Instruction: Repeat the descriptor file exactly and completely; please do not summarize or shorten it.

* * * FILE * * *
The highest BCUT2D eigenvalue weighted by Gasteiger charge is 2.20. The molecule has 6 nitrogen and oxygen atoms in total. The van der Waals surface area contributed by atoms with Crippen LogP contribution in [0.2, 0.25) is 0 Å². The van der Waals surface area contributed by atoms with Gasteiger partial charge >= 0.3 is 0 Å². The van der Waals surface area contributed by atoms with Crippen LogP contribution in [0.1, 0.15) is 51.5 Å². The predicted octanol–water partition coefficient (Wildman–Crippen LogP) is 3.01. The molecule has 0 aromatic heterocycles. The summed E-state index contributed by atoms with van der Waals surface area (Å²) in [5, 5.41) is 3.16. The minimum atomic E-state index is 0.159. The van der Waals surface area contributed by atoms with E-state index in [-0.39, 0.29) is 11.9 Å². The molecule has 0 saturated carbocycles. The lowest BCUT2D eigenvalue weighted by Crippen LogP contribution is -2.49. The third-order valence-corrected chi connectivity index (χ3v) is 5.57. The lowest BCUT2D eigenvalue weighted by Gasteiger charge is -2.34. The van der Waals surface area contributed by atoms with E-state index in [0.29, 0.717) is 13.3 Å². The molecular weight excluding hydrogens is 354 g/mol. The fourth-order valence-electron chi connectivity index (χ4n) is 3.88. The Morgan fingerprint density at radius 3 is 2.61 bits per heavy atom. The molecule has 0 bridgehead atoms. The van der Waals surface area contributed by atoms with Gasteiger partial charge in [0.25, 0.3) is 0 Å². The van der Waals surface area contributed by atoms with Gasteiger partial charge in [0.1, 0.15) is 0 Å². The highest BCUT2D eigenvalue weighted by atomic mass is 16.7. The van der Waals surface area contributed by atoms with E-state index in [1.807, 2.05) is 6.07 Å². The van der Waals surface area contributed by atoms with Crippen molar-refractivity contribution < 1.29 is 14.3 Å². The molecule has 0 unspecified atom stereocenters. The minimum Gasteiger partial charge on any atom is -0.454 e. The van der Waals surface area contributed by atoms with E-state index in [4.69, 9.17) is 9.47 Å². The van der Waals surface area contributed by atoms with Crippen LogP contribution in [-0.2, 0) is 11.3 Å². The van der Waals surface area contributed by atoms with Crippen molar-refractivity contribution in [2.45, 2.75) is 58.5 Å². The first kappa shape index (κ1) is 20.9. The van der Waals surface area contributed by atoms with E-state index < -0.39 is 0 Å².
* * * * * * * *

The highest BCUT2D eigenvalue weighted by Gasteiger charge is 2.20. The molecule has 6 nitrogen and oxygen atoms in total. The van der Waals surface area contributed by atoms with Crippen LogP contribution in [0.2, 0.25) is 0 Å². The van der Waals surface area contributed by atoms with Gasteiger partial charge >= 0.3 is 0 Å². The van der Waals surface area contributed by atoms with Crippen LogP contribution in [0.1, 0.15) is 51.5 Å². The predicted octanol–water partition coefficient (Wildman–Crippen LogP) is 3.01. The molecule has 0 aromatic heterocycles. The summed E-state index contributed by atoms with van der Waals surface area (Å²) in [5, 5.41) is 3.16. The minimum atomic E-state index is 0.159. The van der Waals surface area contributed by atoms with E-state index in [-0.39, 0.29) is 11.9 Å². The molecule has 0 saturated carbocycles. The lowest BCUT2D eigenvalue weighted by Crippen LogP contribution is -2.49. The third-order valence-corrected chi connectivity index (χ3v) is 5.57. The lowest BCUT2D eigenvalue weighted by Gasteiger charge is -2.34. The van der Waals surface area contributed by atoms with E-state index in [0.29, 0.717) is 13.3 Å². The molecular weight excluding hydrogens is 354 g/mol. The fourth-order valence-electron chi connectivity index (χ4n) is 3.88. The Morgan fingerprint density at radius 3 is 2.61 bits per heavy atom. The molecule has 0 bridgehead atoms. The van der Waals surface area contributed by atoms with Gasteiger partial charge in [0.25, 0.3) is 0 Å². The van der Waals surface area contributed by atoms with Gasteiger partial charge in [0.1, 0.15) is 0 Å². The highest BCUT2D eigenvalue weighted by atomic mass is 16.7. The van der Waals surface area contributed by atoms with E-state index in [1.807, 2.05) is 6.07 Å². The van der Waals surface area contributed by atoms with Crippen molar-refractivity contribution < 1.29 is 14.3 Å². The molecule has 0 unspecified atom stereocenters. The minimum Gasteiger partial charge on any atom is -0.454 e. The van der Waals surface area contributed by atoms with E-state index in [4.69, 9.17) is 9.47 Å². The van der Waals surface area contributed by atoms with Crippen LogP contribution in [-0.2, 0) is 11.3 Å². The van der Waals surface area contributed by atoms with Crippen molar-refractivity contribution in [2.45, 2.75) is 58.5 Å². The first kappa shape index (κ1) is 20.9. The van der Waals surface area contributed by atoms with E-state index < -0.39 is 0 Å².